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When Is Mid-Life?

When Is Mid-Life?

By Linda M Bolton I’ve heard about the dreaded “Mid-Life” my whole life. My parents talked about it like it was a disease. I’ve had friends who have reached it. But the big question is, “When do I reach it, or have I”? My parents and their friends, all almost forty years my senior, equated “Mid-Life” with menopause (his and hers). Now that my friends and I have reached our forties, and beyond, we look for the dreaded “Mid-Life Crisis“. I know those ten years plus my age still considered “Mid-Life” to be a woman’s menopausal years, but with men it was when they bought the red sports cars, divorced their wives and dated their secretaries and assistants twenty years their junior. I have begun to look at it as a turning point. After watching many of my friends divorce in their mid to late forties, find new careers, and see their kids all grown, it gave me a new meaning to “Mid-Life”. Not every “Mid-Life” moment is a crisis. My husband retired from the military at thirty-nine. He started a new career with Homeland Security thanks to 911 – 09/11/01 was his original retirement ceremony and was rescheduled due to the terror that day. He found a new career, we moved and started over. I think that time in his life could be considered his “Mid-Life”. Of course, five years later he dreamt of a motorcycle, tattoo, and helped his daughter buy a red sports car that ended up in our driveway. He had a relapse….but no crisis, unless you want to count the car payment we added...
Mid-Life Women – Over the Hill Or Hitting Our Stride?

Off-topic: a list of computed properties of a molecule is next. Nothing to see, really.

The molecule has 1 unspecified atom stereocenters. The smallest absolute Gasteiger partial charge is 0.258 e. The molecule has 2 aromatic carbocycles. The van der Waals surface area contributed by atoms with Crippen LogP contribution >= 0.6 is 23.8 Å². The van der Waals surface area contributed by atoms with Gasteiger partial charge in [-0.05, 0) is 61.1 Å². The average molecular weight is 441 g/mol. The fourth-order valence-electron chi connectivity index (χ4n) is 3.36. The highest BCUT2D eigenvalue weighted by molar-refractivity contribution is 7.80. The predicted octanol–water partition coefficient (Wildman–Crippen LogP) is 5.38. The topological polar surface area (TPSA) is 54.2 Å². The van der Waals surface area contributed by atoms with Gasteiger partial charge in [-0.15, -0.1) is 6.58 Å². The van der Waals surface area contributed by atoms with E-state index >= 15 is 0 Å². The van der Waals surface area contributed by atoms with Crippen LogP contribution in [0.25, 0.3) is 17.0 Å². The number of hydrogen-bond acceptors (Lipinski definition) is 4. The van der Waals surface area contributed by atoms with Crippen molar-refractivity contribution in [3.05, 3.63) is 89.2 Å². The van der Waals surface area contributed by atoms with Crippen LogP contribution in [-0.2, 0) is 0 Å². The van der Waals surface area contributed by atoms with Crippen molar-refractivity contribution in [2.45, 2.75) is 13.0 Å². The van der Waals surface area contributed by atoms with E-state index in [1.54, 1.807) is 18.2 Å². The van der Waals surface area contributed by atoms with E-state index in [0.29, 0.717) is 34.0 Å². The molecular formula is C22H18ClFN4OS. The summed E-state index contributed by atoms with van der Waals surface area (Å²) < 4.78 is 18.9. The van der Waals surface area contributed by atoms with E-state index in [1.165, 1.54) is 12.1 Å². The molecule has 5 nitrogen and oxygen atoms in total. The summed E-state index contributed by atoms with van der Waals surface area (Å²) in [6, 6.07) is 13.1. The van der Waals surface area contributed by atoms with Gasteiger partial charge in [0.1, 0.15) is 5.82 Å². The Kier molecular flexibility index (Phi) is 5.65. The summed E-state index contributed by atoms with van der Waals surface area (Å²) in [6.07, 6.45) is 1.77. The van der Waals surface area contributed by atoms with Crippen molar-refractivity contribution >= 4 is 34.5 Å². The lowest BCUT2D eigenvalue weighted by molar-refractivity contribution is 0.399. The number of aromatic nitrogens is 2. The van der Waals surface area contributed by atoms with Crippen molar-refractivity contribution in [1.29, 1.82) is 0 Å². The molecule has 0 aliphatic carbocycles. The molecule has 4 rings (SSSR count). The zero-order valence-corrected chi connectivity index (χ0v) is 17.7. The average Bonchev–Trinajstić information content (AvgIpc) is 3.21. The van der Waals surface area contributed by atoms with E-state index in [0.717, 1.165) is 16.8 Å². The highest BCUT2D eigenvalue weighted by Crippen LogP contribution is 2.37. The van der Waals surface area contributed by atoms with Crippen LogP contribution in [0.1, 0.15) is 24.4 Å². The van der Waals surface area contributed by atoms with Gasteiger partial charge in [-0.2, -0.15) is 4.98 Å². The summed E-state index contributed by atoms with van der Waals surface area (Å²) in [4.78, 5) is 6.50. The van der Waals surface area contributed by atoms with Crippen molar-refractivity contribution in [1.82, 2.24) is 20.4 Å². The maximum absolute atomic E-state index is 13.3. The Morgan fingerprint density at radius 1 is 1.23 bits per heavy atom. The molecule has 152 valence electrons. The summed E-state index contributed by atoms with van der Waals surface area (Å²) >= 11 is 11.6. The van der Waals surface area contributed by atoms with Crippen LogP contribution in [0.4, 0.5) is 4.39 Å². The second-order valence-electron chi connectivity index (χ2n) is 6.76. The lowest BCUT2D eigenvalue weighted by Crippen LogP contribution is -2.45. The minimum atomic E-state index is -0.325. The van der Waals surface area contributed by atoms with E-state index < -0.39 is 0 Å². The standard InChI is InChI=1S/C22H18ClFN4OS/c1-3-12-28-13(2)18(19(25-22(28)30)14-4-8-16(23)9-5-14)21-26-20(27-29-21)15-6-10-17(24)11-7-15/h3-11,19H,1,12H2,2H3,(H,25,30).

Mid-Life Women – Over the Hill Or Hitting Our Stride?

By Kate Sanner Mid-life has often been defined in terms of chronological age but theorists have also defined mid-life by the developmental tasks associated with it. For example, according to one developmental theory, in young adulthood (early 20’s to 40), our developmental task is to create lasting and meaningful relationships (as a friend, spouse, partner or parent). During this time, we also embark upon a career and work our way up the ladder. The focus is on our own sphere of influence – our family, peer group and colleagues. Another theorist posited that in young adulthood, we are in a phase of striving, building, acquiring and conquering. These theories also go on to say that in mid-life (40-60 or 65), our developmental task is to look for – and hopefully find – deep satisfaction in the relationships and careers we have created in young adulthood. In mid-life, we extend our focus beyond the boundaries of intimate and work relationships to our communities, our nation and our world…to all humankind. We take on the role of the states person and we look for the ways in which we can be of service to others. However, when theorists have developed norms, they have generally been based on data collected on men. So when I hear that in mid-life I will now begin to be of service to others, I have to laugh, wondering what I have been doing for the last 50 years! The truth is, as women in mid-life, we were raised with different expectations than our male contemporaries. . Mid-life women, especially those born early in the Baby Boomer...